My train started moving too and I was soon left standing all alone in what looked like the middle of nowhere.

There was a tiny station - I soon found out that its name was Doravaruchatram - about 500 meters down the track and I wobbled through the station master's office and across a small field onto a national highway. I crossed the road and the first thing I saw was a wine-shop replete with a pictorial pantheon of Hindu deities. I said a silent prayer and asked the wine-shop man for a beer. The only beer available was Armstrong (strong beer). I put the bottle in my backpack and asked where I might find some tiffin. He pointed down the road.

A young share-auto driver was at the wine-shop exchanging all his small notes for big ones from the shop guy. I asked him if he would drop me in Chennai. He said it was a 100 kilometer ride and that at 7 rupees a km it would cost me 700 rupees. I might have almost gone with him. Luckily for both of us, some passers-by who had joined the conversation scolded him and told him it was a stupid idea, what with an AP registered autorickshaw and all. They suggested that I take the "local" (train) from Sulurpet station which was about 10 or 12 km away. The auto guy and I sheepishly agreed that it was probably a better idea but I anyway hired him to find me some tiffin and then take me to the station.

The tiffin place was a small thatched shed and the food was cooked and brought from the owner’s house in the field behind. It took about 10 minutes to find a bottle opener but finally I settled down to wake up properly with my Armstrong (strong beer). The tiffin – 3 dosas, 2 vadas and 2 idlis with unlimited sambar and papulu podi– was delicious. The auto-boy and one of the passers-by who had suggested the train option invited themselves to my table and the 3 breakfasts cost me all of 74 rupees!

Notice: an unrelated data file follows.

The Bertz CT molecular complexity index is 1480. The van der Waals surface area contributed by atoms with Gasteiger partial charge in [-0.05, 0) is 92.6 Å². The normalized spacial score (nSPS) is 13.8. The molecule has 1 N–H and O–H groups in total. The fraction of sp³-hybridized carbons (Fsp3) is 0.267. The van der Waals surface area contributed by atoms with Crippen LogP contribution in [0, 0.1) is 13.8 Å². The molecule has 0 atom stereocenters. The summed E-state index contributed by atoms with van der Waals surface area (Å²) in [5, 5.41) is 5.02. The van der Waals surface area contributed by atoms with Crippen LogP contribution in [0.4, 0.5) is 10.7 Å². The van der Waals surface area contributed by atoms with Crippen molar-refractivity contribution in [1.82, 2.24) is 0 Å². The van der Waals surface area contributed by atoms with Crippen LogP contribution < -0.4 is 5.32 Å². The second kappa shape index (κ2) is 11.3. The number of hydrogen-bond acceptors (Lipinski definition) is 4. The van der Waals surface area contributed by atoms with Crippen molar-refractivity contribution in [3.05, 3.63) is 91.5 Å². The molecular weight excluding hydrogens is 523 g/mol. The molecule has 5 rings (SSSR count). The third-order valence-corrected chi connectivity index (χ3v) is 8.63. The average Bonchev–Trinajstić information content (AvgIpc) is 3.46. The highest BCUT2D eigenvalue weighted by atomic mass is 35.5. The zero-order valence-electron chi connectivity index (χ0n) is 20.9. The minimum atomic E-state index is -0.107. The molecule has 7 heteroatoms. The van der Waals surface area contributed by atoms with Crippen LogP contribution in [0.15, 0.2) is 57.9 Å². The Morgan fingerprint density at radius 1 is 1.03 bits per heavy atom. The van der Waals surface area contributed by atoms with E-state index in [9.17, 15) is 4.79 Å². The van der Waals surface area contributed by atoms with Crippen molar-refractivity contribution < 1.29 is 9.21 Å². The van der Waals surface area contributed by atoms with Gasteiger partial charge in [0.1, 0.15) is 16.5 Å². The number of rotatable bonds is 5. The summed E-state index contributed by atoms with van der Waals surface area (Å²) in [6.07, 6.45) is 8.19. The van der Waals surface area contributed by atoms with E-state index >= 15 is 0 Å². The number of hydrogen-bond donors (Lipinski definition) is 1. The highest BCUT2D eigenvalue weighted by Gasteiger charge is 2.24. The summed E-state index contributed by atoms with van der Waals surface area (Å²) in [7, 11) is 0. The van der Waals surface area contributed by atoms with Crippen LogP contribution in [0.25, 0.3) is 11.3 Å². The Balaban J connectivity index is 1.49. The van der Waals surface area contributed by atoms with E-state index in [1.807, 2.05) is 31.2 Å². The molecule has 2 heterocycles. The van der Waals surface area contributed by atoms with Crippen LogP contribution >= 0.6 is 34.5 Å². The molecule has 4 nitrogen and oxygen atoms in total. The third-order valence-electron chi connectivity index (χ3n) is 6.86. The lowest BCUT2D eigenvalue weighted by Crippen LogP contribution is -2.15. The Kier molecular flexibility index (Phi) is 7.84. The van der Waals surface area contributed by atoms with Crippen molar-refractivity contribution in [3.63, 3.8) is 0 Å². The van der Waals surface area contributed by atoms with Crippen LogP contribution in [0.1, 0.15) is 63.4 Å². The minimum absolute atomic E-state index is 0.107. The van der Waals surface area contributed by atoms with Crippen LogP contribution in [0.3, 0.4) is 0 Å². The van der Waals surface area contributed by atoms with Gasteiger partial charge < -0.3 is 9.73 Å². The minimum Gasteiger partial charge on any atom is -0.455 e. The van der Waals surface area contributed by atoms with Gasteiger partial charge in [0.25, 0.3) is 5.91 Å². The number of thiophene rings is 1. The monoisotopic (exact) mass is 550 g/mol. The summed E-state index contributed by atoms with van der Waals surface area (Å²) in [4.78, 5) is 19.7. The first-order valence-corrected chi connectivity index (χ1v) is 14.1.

The auto ride to the train station was pleasant and I noticed sign-boards for a bird sanctuary - Nelapattu - on the way. I think we also passed a village called Tapa Indlu on the way. Don't know why but it reminded me of Machu Pichu.

At the Sulurpet station, on a whim, I bought a first class ticket – I’ve always wanted to do that on a local train. I still had an hour or so to kill, so I wandered out of the station and asked the lone auto guy where the nearest wine shop was. He said I could go straight and turn left or go straight the other way and turn right, but if he took me there and brought me back to the station it would cost me 20 rupees. I took the auto. At the wine shop, Sanju, the auto-rickshaw man had a 90 whisky while I had myself a slow Kingfisher.

I was back at the station just about in time for the train and I finally staggered out of the sunshine into the first class compartment which was empty except for a couple of gents in lungis catching up on their sleep.

I spent the next hour or so watching the people and the landscape and trying to memorize the names of the stations we passed - Akkampet, Tada, Arambakkam, Elavur, Gummudipundi, Kavaraipettai and so on - and wishing that I had remembered to bring my camera along.

I finally reached Basin Bridge station sometime around 3 or 4 PM and took an auto and reached home about 12 hours late. Ooof!